(b) The LES (1) is uniquely solvable with some if and only if is a unique solution of (1) in with ; but if there exists a solution formula for (1), then 4.3 (b) includes a necessary and sufficient condition for the uniqueness of .

(c) The LES (1) is non-uniquely solvable with formulae of type if and only if there exist infinitely many solutions of type to (1) in where either is fixed or arbitrarily choosable in . Therefore, if a solution formula for (1) exists at all, then 4.3 (c) reveals conditions and structure of an infinitely large solution set.

4.5 Examples.

(a)
Given the 5-term sequence from 4.2. According to 4.4 (a), this sequence is not -recursive for an , because for the augmented matrix (4) holds .
(b)
Given the 5-term sequence . This sequence is easily recognized as -recursive (with degree r=2). According to 4.4 (b), the recursion formula is unique because in the corresponding augmented-matrix representation holds .
(c)
The 5-term sequence from 4.2. is for degree r=3 for instance -recursive. The general solution approach with r=3 shows that . Actually one obtains recursion formulae of the type where and are arbitrary parameters.
(d)
For the 5-term sequence the general solution approach with r=3 shows that . However, one obtains only solutions of the type where and are arbitrary parameters, but is fixed. Thus the given sequence is according to Definition 2.2 not linear-recursive of degree 3. This example proves that in 4.4 (c) the existence of some permissible recursion formula is a necessary precondition.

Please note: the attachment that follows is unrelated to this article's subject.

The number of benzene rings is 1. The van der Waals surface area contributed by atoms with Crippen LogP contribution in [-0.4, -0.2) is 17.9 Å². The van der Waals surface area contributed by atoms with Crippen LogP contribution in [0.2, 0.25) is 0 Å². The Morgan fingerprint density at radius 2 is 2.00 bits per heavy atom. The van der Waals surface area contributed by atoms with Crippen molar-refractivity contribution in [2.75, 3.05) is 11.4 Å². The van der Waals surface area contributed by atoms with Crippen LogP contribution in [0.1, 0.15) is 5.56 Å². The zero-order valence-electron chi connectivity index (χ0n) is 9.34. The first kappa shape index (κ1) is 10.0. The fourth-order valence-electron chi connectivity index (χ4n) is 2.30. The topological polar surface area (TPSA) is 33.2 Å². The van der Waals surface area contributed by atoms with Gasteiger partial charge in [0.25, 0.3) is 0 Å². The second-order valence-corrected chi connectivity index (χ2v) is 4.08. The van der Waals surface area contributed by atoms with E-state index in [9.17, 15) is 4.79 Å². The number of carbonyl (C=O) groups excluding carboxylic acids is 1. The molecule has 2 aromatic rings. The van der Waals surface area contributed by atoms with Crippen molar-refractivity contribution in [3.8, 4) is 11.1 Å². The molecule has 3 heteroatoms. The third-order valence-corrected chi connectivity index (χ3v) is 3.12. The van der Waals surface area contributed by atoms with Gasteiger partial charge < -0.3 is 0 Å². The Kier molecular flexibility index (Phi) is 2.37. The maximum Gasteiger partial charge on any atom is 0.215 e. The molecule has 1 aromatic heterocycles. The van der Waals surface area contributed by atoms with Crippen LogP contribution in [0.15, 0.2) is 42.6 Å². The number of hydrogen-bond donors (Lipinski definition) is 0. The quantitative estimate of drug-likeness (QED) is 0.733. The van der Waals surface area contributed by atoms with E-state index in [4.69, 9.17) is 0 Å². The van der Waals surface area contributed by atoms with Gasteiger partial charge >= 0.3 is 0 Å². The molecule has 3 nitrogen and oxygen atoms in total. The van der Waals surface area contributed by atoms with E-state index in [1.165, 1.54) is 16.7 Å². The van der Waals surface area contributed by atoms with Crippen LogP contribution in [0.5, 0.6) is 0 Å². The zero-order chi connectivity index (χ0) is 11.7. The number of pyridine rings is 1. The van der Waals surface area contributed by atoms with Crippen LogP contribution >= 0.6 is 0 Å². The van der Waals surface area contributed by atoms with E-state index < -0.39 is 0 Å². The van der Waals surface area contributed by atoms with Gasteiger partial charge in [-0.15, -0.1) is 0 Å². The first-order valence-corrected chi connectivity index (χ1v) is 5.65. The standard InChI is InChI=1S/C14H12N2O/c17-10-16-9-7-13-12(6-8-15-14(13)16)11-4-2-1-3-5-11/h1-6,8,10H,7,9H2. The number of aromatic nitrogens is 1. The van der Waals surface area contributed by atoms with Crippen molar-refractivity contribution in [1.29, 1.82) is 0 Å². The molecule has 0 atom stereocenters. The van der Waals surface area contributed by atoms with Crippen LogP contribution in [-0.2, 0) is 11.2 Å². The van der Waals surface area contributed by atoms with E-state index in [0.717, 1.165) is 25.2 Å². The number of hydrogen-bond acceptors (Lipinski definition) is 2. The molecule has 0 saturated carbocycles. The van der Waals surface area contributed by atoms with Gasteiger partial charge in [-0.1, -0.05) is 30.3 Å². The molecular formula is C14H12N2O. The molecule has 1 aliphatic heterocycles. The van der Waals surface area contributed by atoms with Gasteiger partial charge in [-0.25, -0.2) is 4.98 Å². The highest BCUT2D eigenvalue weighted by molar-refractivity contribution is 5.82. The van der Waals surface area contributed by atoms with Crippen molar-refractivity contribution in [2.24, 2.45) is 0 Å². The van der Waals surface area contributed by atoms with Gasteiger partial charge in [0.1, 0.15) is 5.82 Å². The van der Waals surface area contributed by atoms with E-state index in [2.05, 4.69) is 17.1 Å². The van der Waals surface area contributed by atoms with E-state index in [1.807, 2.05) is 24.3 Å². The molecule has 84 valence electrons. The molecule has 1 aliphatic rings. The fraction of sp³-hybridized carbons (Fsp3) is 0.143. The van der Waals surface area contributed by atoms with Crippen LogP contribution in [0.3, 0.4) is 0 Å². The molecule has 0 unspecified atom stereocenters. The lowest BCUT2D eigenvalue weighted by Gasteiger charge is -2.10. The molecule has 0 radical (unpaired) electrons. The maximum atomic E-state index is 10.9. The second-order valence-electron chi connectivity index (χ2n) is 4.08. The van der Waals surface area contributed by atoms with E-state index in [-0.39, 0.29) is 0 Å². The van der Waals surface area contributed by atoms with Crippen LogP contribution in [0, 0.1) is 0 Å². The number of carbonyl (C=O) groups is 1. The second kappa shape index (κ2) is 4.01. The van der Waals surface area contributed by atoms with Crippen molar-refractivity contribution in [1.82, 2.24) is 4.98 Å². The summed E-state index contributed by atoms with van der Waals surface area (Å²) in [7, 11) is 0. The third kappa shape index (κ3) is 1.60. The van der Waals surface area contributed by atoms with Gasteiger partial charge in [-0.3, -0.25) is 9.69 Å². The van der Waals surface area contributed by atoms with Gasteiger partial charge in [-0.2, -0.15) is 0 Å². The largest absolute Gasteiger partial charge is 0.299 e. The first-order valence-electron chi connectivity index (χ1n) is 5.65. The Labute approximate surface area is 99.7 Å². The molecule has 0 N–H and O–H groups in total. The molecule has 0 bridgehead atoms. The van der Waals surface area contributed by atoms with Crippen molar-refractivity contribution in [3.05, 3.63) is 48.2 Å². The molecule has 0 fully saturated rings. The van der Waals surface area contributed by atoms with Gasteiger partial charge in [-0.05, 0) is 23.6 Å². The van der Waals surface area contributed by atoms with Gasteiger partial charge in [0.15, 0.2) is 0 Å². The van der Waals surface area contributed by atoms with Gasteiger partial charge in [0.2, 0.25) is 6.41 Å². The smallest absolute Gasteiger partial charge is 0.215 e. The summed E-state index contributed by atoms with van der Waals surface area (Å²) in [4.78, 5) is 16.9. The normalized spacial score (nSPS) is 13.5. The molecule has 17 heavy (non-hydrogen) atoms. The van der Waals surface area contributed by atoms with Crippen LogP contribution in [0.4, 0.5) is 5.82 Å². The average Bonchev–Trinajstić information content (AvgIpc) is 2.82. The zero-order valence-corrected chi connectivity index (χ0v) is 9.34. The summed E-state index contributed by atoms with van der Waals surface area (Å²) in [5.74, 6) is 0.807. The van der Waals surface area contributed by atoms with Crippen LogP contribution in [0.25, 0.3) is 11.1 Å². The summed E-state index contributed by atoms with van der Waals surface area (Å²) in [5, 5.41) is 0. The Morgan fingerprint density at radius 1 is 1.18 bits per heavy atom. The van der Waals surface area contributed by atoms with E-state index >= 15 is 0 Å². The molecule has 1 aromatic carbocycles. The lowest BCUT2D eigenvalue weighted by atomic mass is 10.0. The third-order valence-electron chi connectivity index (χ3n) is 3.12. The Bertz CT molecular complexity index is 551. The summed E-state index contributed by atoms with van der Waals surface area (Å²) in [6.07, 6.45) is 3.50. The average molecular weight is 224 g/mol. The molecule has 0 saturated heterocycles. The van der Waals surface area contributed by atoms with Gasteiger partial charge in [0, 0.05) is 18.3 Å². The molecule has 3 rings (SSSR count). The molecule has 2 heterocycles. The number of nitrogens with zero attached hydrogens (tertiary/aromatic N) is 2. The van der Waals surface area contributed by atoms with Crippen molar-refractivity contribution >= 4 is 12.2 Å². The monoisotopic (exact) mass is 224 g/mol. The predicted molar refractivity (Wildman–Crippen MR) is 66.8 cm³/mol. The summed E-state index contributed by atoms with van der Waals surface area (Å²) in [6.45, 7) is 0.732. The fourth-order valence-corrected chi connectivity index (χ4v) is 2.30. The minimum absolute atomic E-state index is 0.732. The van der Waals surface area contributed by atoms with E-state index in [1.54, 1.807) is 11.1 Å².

From 4.4 (b) we derive an immediate consequence. If in (3) holds , then we can conclude from that , and arrive at a useful necessary condition for the uniqueness of a recursion formula.

4.6 Corollary. Given an n-term number sequence . A necessary condition for the uniqueness of a recursion formula for is the condition .

The statement of 4.6 expressed in another way: If for a recursion degree there exist recursion formulae at all, then in fact infinitely many, the structure of which is described in 4.4 (c). Observe, however, that the condition given in 4.6 is not sufficient as is verified by the following example.

4.7 Example. The 6-term sequence is linear-recursive of degree r=2 with infinitely many recursion formulae of type with arbitrary, although the necessary condition in 4.6 is fulfilled.

4.8 Remark. Transform for the augmented matrix (3) of the LES (1) equivalently by subtracting each row from the preceding one (and leaving the last row unchanged), and set as an abbreviation () for the difference of each two succeeding members of the sequence; then we obtain the matrix

Now, Theorem 4.4 can be applied to (D). For instance, one obtains the statement:

If the sequence is -recursive for some , then the formula is uniquely determined if and only if in (6) holds .
This consideration is interesting insofar as it shows that the problems of existence and uniqueness of a recursion formula for a given number sequence can be decided solely by referring to the sequence of differences and hence do not depend on the recursion constant. We will refer back to this in Section 5.

Up to now we have derived several statements on the existence, uniqueness, and structure of a solution set for (1) in under the precondition of a fixed degree of recursion. Suppose now we had a certain result for a fixed recursion degree r. What can we conclude for solutions of recursion degrees s<r and s>r ? For s>r the following theorem is provable.

4.9 Theorem. Assume the n-term sequence is -recursive for some with r<n-1. Then for each recursion degree s with r<s<n there exist infinitely many other recursion formulae such that is -recursive.

PROOF. Let be -recursive with , that is, the following equations are satisfied:

Let r=1. For each and we can transform in the following way:

Let . For each and we transform the following way:

Because can be arbitrarily chosen, there exist infinitely many recursion formulae in . This argument can be iterated for higher recursion degrees until inclusively.